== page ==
The funny thing about criticism is that it can be directed towards anything. At one moment, you can say something is good and in the next second argue why it is bad. Against the sword of criticism, anything can be good or bad, right or wrong, and it is often used to disprove someone who claims that something really is good or bad. At the same time as it laughs in the face of high-minded idealism, it cuts down the underpinnings of corruption. Perhaps all this is not for the sake of finding some one, easily defined truth, but to broaden people’s perspectives, to show that one greater truth is that there are multiple sides to any issue, unforeseen effects, uncertainties where you thought there was certainty.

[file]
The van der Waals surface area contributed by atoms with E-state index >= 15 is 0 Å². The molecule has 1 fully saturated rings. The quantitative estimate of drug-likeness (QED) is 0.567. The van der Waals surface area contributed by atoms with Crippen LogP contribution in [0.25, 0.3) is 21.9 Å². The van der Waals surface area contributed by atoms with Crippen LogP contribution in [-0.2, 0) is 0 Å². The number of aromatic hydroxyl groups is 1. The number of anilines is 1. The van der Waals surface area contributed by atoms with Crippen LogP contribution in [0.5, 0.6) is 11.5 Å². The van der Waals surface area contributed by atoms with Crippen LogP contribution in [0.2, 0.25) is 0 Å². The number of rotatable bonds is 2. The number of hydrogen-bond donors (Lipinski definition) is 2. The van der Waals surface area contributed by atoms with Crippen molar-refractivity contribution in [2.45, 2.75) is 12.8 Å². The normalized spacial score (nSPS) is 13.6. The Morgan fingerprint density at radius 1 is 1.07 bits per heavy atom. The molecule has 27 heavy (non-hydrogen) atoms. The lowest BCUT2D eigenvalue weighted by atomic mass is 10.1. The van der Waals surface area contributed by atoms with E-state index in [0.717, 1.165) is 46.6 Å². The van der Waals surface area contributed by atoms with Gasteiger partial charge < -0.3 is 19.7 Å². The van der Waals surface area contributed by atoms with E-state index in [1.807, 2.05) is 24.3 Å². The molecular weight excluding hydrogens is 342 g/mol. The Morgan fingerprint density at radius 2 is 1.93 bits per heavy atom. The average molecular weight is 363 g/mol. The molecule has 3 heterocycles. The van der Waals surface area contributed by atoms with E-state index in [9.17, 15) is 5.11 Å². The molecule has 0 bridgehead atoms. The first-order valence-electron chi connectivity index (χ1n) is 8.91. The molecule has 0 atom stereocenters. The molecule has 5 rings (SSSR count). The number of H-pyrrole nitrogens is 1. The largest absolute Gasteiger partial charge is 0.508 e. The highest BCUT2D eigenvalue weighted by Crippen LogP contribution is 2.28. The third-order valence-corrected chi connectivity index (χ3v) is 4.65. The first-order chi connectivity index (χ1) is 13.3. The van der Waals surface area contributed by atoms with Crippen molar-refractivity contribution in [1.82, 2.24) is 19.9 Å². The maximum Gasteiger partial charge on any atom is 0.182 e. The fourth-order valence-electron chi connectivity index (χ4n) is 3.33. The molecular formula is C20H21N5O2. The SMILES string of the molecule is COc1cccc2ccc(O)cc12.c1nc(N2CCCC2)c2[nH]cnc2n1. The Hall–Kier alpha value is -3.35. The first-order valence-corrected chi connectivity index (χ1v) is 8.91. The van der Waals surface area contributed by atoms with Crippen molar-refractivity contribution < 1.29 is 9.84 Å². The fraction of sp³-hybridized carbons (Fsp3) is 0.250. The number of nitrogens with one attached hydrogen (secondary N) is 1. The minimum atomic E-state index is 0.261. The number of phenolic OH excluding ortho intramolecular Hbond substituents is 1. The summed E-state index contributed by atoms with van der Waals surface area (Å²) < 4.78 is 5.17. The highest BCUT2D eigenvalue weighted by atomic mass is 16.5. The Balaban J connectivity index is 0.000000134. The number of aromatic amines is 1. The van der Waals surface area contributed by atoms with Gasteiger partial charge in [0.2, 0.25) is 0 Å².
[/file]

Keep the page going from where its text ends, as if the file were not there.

However, criticism can be bypassed when an issue comes up that you feel is important enough to act on – when you don’t need to cast tons of doubt on it. When action is needed, rather than thought, and you’re willing to take the consequences on your own shoulders, criticism can do nothing besides inform your actions as they take place. For some things, it cannot stop you.
Furthermore, critics can fall into the trap of being insensitive and cruel. If they deliver their truth with no thought of how it will be received, it can cause a whole lot of distress if that person is not ready to receive critiques. At this point, the person being criticized can shut out all further input, despite the potential benefits.